When we left I noticed dusty charred A4 book among the rubbish in the overgrown front garden. Maybe it was scorched in the fire the caused the death of Outa Lappies. I picked it up and stuffed it into my camera bag.
Back in Jozi I did some research on the old man and found out some surprising facts about this character that featured large in the artistic history of the Karoo. He won the 2001 Western Cape Tourism Personality of the Year for instance. I’ve never had the pleasure of meeting him and used an article that appeared in the SA Art Times in 2006 titled “Legacy of a loner: Something out of nothing: Jan “Patchman” Schoeman also known as Outa Lappies” as a reference
Jan Schoeman was an obsessive traveling man who set himself the goal of covering “ten thousand miles” on foot. He pulled a hand-made rickshaw, which usually trailed a train of smaller wagons from somewhere to nowhere, wandering where the spirit took him. At night he’ll slept by the road-side and the cart was lit by candles. This resembled the lights of passing trains.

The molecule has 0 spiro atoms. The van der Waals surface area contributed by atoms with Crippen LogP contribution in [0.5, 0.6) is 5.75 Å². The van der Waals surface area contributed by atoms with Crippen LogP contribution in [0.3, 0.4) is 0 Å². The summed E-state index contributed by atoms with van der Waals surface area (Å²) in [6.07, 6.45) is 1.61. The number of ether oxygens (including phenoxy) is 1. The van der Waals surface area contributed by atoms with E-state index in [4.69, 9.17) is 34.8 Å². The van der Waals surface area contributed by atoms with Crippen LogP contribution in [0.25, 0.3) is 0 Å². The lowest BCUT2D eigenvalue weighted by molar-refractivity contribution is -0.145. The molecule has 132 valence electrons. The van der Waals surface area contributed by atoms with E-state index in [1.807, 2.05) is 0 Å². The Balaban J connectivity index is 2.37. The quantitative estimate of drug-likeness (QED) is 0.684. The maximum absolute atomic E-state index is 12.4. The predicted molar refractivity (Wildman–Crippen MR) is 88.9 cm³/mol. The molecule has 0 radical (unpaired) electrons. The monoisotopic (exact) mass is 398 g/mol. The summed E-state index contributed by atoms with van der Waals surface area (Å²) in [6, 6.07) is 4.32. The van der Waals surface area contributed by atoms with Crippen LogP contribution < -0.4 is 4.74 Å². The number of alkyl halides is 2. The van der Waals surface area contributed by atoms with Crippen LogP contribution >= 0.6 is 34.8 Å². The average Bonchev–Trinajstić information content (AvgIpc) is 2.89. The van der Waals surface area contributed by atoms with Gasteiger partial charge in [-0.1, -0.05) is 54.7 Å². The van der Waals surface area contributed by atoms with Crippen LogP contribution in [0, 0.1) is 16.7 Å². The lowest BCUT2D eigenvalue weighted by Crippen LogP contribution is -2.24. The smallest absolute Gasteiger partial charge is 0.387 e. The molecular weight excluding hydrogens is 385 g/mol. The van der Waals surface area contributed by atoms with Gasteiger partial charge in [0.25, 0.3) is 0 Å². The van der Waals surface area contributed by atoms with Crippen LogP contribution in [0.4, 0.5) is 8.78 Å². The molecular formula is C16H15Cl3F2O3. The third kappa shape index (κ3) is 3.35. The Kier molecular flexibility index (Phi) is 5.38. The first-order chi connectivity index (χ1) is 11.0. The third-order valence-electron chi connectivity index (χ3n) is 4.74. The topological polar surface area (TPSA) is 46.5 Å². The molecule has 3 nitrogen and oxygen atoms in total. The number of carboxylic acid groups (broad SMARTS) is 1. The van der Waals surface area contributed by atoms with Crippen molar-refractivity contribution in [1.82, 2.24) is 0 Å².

Along the road he collected discarded objects which he later turned into artworks – mostly lanterns – “lighuisies” – hands and animals assembled from crushed tins, shards of coloured glass, pokerwork, nails, sticks, feathers, whatever.
Outa Lappies chose to live as a true hermit, sleeping on a concrete floor surrounded by piles of scrap metal and fabric, even when he was home in Prince Albert Road. He created with an almost obsessive zeal, toiling by candlelight late into the night. He saw as his calling to make something out of nothing; creating beautiful and interesting pieces from found items.
The former British Prime Minister Tony Blair’s wife once Cherie Blair received a “lighuisie” as a personal gift. Outa made one for “Baas Tony Glair” (sic) and found somebody to deliver it to No. 10 Downing Street. Cherie Blair’s handwritten thank you note, on heavily embossed official stationery, was apparently somewhere in a pile of dusty papers in his small house.
Whenever he returned to Prince Albert he embroidered maps of his journeys, featuring highlights of his trips. These were known as his “Chapters” recounting his adventures throughout his long and unconventional life: his joys and his hardships while growing up and working on farms, and his nomadic life.